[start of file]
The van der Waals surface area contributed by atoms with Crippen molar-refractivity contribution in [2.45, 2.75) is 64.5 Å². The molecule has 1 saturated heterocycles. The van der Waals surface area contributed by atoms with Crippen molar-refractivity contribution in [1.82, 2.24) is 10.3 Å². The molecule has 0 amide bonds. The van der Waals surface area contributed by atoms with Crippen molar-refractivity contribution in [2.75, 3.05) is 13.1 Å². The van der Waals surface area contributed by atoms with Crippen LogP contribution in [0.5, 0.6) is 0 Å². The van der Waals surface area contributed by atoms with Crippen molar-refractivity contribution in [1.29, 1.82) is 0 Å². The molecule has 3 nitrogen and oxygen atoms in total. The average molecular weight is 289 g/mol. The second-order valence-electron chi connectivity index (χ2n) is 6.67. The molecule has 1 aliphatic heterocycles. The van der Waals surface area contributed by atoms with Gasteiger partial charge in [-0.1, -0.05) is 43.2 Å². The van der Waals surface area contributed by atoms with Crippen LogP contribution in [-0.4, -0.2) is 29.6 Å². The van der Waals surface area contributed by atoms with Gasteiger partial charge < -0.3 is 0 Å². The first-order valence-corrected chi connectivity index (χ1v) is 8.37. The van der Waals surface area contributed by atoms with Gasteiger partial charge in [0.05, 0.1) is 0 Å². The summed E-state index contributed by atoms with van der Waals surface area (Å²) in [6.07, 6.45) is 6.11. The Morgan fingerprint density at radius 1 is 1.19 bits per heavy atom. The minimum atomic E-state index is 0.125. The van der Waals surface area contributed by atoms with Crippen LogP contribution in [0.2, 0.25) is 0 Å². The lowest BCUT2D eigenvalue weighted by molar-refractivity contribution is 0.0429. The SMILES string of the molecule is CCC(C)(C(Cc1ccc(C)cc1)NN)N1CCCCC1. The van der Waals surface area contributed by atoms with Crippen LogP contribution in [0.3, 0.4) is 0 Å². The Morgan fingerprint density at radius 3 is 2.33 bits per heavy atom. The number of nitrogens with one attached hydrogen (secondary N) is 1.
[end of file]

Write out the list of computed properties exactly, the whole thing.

The van der Waals surface area contributed by atoms with Crippen molar-refractivity contribution in [2.45, 2.75) is 64.5 Å². The molecule has 1 saturated heterocycles. The van der Waals surface area contributed by atoms with Crippen molar-refractivity contribution in [1.82, 2.24) is 10.3 Å². The molecule has 0 amide bonds. The van der Waals surface area contributed by atoms with Crippen molar-refractivity contribution in [2.75, 3.05) is 13.1 Å². The van der Waals surface area contributed by atoms with Crippen LogP contribution in [0.5, 0.6) is 0 Å². The van der Waals surface area contributed by atoms with Crippen molar-refractivity contribution in [1.29, 1.82) is 0 Å². The molecule has 3 nitrogen and oxygen atoms in total. The average molecular weight is 289 g/mol. The second-order valence-electron chi connectivity index (χ2n) is 6.67. The molecule has 1 aliphatic heterocycles. The van der Waals surface area contributed by atoms with Gasteiger partial charge in [-0.1, -0.05) is 43.2 Å². The van der Waals surface area contributed by atoms with Crippen LogP contribution in [-0.4, -0.2) is 29.6 Å². The van der Waals surface area contributed by atoms with Gasteiger partial charge < -0.3 is 0 Å². The first-order valence-corrected chi connectivity index (χ1v) is 8.37. The van der Waals surface area contributed by atoms with Gasteiger partial charge in [0.05, 0.1) is 0 Å². The summed E-state index contributed by atoms with van der Waals surface area (Å²) in [6.07, 6.45) is 6.11. The Morgan fingerprint density at radius 1 is 1.19 bits per heavy atom. The minimum atomic E-state index is 0.125. The van der Waals surface area contributed by atoms with Crippen LogP contribution in [0.2, 0.25) is 0 Å². The lowest BCUT2D eigenvalue weighted by molar-refractivity contribution is 0.0429. The SMILES string of the molecule is CCC(C)(C(Cc1ccc(C)cc1)NN)N1CCCCC1. The van der Waals surface area contributed by atoms with Crippen LogP contribution in [0.3, 0.4) is 0 Å². The Morgan fingerprint density at radius 3 is 2.33 bits per heavy atom. The number of nitrogens with one attached hydrogen (secondary N) is 1.